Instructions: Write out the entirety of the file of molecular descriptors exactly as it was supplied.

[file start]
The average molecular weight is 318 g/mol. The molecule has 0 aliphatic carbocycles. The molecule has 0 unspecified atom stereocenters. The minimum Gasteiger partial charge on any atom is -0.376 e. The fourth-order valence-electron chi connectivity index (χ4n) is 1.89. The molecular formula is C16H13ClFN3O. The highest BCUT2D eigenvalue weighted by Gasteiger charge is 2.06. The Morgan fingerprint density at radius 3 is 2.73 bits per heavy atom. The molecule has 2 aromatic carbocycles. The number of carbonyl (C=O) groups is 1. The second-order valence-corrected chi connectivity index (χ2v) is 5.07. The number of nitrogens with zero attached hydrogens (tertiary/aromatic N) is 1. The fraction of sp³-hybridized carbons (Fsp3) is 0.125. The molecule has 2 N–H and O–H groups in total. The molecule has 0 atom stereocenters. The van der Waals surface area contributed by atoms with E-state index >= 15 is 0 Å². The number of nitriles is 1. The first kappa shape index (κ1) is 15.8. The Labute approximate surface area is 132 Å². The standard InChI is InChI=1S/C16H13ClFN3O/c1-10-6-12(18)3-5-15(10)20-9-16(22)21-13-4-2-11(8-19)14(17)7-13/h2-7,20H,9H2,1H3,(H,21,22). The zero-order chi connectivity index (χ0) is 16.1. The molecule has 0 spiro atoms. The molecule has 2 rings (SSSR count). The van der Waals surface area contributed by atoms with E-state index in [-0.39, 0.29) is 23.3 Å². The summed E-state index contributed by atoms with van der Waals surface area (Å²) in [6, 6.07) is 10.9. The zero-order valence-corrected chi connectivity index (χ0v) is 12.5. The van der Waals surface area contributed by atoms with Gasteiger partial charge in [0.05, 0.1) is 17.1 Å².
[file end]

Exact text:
The average molecular weight is 318 g/mol. The molecule has 0 aliphatic carbocycles. The molecule has 0 unspecified atom stereocenters. The minimum Gasteiger partial charge on any atom is -0.376 e. The fourth-order valence-electron chi connectivity index (χ4n) is 1.89. The molecular formula is C16H13ClFN3O. The highest BCUT2D eigenvalue weighted by Gasteiger charge is 2.06. The Morgan fingerprint density at radius 3 is 2.73 bits per heavy atom. The molecule has 2 aromatic carbocycles. The number of carbonyl (C=O) groups is 1. The second-order valence-corrected chi connectivity index (χ2v) is 5.07. The number of nitrogens with zero attached hydrogens (tertiary/aromatic N) is 1. The fraction of sp³-hybridized carbons (Fsp3) is 0.125. The molecule has 2 N–H and O–H groups in total. The molecule has 0 atom stereocenters. The van der Waals surface area contributed by atoms with E-state index >= 15 is 0 Å². The number of nitriles is 1. The first kappa shape index (κ1) is 15.8. The Labute approximate surface area is 132 Å². The standard InChI is InChI=1S/C16H13ClFN3O/c1-10-6-12(18)3-5-15(10)20-9-16(22)21-13-4-2-11(8-19)14(17)7-13/h2-7,20H,9H2,1H3,(H,21,22). The zero-order chi connectivity index (χ0) is 16.1. The molecule has 0 spiro atoms. The molecule has 2 rings (SSSR count). The van der Waals surface area contributed by atoms with E-state index in [-0.39, 0.29) is 23.3 Å². The summed E-state index contributed by atoms with van der Waals surface area (Å²) in [6, 6.07) is 10.9. The zero-order valence-corrected chi connectivity index (χ0v) is 12.5. The van der Waals surface area contributed by atoms with Gasteiger partial charge in [0.05, 0.1) is 17.1 Å².